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Musical Bed-Hopping: The History of GTR

GTR
Arista

In the mid-’80s, supergroups from the U.S. and U.K. alike reigned supreme. This coincided with the discovery of one of the most accepting audiences progressive rock had yet seen. Unfortunately, those two forces didn’t play well together.

Rock is, by nature, filled will ego, but progressive rock tends to be filled with ego on an orchestral scale. Quite often the musicians involved fancy themselves as being more than the average rocker. They have classical and/or jazz training and see themselves as composers rather than showmen. Those tendencies regularly manifest themselves is a series of contentious, often incestuous, musical marriages.

The short-lived supergroup GTR is like the stereotypical fling when a few of these types are in the midst of trial separations. They are seldom seen as “trial” in the heat of conflict, and key members of the initial marriages are usually drawn back into the fold eventually. We’ll get to their one album shortly. But first, here’s the backstory.

No band is more complicated with its interchangeable parts than Yes. Toward the end of the ’70s, with Jon Anderson and Rick Wakeman out, the keyboard and singer positions were suddenly open. The band brought in the Buggles: Trevor Horn (vocals) and Geoff Downes (keyboards). ‘Drama,’ the record created under this arrangement in 1980, is viewed retrospectively as a very good album and a reinvigorated effort, but that wasn’t the case back in the day, when die-hard fans rejected the replacement of Anderson.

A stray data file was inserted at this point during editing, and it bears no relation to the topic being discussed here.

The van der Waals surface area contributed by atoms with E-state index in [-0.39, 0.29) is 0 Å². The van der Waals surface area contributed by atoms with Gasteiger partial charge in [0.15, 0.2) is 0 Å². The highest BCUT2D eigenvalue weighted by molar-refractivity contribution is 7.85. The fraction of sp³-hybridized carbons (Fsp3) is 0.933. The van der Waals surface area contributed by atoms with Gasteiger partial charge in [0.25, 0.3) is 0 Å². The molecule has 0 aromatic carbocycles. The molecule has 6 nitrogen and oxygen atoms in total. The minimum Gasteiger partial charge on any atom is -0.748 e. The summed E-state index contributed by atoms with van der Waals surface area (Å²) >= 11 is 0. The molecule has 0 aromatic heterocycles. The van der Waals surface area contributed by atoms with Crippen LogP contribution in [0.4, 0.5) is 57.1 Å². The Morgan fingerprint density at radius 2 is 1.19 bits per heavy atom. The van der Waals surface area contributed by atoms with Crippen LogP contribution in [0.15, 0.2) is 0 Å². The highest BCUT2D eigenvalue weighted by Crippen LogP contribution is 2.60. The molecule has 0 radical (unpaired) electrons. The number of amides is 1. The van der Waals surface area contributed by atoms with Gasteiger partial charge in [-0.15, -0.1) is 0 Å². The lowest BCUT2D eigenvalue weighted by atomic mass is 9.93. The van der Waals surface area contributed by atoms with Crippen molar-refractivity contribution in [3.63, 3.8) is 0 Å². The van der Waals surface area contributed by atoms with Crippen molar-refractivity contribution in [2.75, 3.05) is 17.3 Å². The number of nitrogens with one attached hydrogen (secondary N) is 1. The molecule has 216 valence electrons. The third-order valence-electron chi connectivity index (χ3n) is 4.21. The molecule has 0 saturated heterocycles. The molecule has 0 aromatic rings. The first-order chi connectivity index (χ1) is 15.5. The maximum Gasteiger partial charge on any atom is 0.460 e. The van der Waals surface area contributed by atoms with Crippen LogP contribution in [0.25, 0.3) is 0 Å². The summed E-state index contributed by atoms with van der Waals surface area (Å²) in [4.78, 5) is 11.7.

Horn stayed on as producer when the band reconvened a few years later for ‘90125,’ scoring their biggest hit with ‘Owner Of A Lonely Heart.’ Meanwhile, guitarist Steve Howe and Downes had already moved on, citing the boilerplate “irreconcilable differences” to form Asia.

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If stability was the goal, Asia was not its best example. The initial lineup — rounded out by drummer Carl Palmer (Emerson Lake & Palmer) and bassist John Wetton (King Crimson, Family, Wishbone Ash and Roxy Music). — lasted for two entries, the eponymous debut and the follow-up, ‘Alpha.’

Rarely had so many big names been corralled in one place and, naturally, supergroup friction ensued. Conflicting reports argue that Wetton was bounced out of the band on the heels of the second entry’s sophomore slump. Wetton claims he walked of his own free will. Allegations of alcohol abuse also played into the severance. The band’s big ‘Asia In Asia’ concert at the Budokan in Tokyo, Japan, on Dec. 6, 1983 was fronted by Greg Lake. After a time, Wetton came back but Howe left.

Compared to all these shenanigans, the lineup of Genesis was positively idyllic. Early on, guitarist Anthony Phillips left and Steve Hackett replaced him. Frontman Peter Gabriel quit for a solo career in 1975 and drummer Phil Collins moved up to the mic. Then, after two releases with this configuration (‘A Trick Of The Tail’ and ‘Wind & Wuthering’), Hackett too went solo. As a trio, Genesis went on to greater fame and fortune, with guitarist Darryl Steurmer and drummer Chester Thompson filling in live.

Hackett’s solo stuff leaned more upon his inclinations for the classical acoustic guitar sound than rock, and his audience from the late ’70s through the early ’80s consisted mostly of the fans that migrated with him from his Genesis years. With both of their former bands riding high on the charts, it made no small degree of sense for Howe and Hackett to join forces. The result was GTR.